The amplitude of the VF waveform is irrelevant in determining the need for a shock. FALSE: Fine VF is unlikely to be shocked successfully.

Pads should be placed at least 8cm from the ICD or alternatively in the AP position. FALSE to say: Self-adhesive pads must be placed in the antero-posterior position in a patient with an implantable cardioverter-defibrillator (ICD).

If the rhythm changes from asystole to VF, a shock should be given immediately: CPR should be continued until the end of the 2 min cycle and then a shock delivered.


Thrombolysis is contraindicated if the patient has had surgery within 3 months: Surgery within 3 weeks is an absolute contraindication.

PPCI is the most reliable method of reopening an artery and there is a lower risk of bleeding.


PaO2 26.6 kPa (FiO2 85%)
> 11 kPa on air

pH 7.68
7.35 – 7.45

PaCO2 2.1 kPa
4.7 – 6.0 kPa

Bicarbonate 20.3 mmol l-1
22 – 26 mmol l-1

Base excess -4.6 mmol l-1
+2 to -2 mmol l-1

Breathing oxygen at high flow would provide an FiO2 of around 80%. We would expect the PaO2 to be 60-70 kPa.

The pH is increased indicating an alkalaemia.

The bicarbonate and base excess are reduced suggesting a mild metabolic acidosis.

The pH is increased indicating alkalaemia and this has been caused by the hypocapnia. There is no increase in bicarbonate or base excess to suggest this is metabolic in origin.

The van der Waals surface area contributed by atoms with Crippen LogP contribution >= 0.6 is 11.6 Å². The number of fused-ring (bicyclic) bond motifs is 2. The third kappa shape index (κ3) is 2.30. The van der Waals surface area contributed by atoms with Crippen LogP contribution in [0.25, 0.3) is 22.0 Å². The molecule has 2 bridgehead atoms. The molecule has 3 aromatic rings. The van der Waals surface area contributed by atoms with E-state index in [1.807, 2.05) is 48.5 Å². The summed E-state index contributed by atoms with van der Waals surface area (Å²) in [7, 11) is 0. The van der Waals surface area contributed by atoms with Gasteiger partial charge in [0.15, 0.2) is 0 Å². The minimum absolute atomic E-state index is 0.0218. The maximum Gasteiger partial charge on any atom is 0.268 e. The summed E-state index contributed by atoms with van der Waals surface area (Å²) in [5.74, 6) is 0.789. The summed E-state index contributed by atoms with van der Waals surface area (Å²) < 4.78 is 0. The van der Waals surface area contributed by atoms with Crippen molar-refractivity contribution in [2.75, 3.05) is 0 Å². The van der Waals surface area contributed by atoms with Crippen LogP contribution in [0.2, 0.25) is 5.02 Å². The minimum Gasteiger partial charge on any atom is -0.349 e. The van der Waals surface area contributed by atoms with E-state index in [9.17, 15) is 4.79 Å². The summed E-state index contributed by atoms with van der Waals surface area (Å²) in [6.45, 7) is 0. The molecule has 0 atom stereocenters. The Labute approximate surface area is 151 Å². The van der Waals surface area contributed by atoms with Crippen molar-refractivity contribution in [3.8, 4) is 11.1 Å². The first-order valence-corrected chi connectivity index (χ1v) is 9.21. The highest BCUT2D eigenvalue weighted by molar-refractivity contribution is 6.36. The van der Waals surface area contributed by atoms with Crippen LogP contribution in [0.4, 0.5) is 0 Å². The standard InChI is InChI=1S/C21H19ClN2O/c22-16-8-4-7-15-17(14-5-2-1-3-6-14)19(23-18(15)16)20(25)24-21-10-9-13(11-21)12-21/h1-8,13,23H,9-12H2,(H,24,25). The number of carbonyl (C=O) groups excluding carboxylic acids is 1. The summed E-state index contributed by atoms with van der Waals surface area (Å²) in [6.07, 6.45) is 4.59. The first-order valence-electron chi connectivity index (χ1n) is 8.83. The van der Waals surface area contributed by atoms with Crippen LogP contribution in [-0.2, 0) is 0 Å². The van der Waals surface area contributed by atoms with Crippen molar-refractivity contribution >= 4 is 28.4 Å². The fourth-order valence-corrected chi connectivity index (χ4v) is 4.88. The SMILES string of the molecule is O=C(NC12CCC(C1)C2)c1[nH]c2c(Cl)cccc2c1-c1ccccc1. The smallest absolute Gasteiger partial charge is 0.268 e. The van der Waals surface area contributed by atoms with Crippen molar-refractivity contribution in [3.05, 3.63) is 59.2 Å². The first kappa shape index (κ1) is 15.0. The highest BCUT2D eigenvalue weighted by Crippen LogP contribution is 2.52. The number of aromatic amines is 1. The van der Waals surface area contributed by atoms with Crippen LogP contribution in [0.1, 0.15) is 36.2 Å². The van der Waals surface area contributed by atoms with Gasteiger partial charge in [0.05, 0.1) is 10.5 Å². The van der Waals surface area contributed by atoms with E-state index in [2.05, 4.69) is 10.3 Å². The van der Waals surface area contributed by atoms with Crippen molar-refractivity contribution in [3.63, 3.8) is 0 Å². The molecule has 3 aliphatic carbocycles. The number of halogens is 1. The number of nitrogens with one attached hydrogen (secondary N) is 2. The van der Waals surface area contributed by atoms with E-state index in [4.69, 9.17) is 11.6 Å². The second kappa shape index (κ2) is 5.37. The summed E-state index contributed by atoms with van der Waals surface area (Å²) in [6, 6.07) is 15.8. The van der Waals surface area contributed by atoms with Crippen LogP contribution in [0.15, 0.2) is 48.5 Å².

A 35-year-old lady is on the ward following a cholecystectomy. She complains of abdominal pain and appears pale and sweaty.
A respiratory rate of 30 breaths min-1 may be a sign of deterioration.

A high (>25 min-1) or increasing respiratory rate is a marker of illness and a warning that the patient may deteriorate suddenly.


Following successful resuscitation from a cardiac arrest:

The patient may be hyperkalaemic

The use of cardiac output monitoring doesnt improves outcome

Immediately after ROSC, there is a period (about 15 min) of cerebral hyperaemia.

Seizures or myoclonus occurs in about 10-40% of patients who achieve ROSC and remain comatose.


The QRS complex is less than 0.12 sec (3 small squares) and therefore originates above the ventricles. i.e. SVT

The interval between P waves is approximately 4.6 large squares giving a rate of 65 min-1.


Sinus bradycardia

If the patient is dyspnoeic and hypotensive, systolic blood pressure 80 mmHg, transvenous pacing is appropriate

This patient has complete heart block with broad complexes which puts them at risk of asystole.


The R-R interval is 12 large squares giving a ventricular rate of 25 min-1.

The P-R interval is 0.28 sec (7 small squares). This is prolonged and represents 1st degree heart block.

Atropine 0.5 mg IV up to a maximum of 3 mg is the initial treatment of a bradycardia in a patient with adverse features in an attempt to increase heart rate and cardiac output.

Adrenaline is contraindicated in the presence of this rhythm:
Adrenaline may be used to increase the rate in a patient with a pulse. If the patient is pulseless, this represents PEA and again, adrenaline would be appropriate treatment.


There are only P waves visible; this is ventricular asystole or standstill.

Amiodarone is not indicated in ventricular asystole.

Pacing is more likely to achieve a cardiac output than in complete asystole.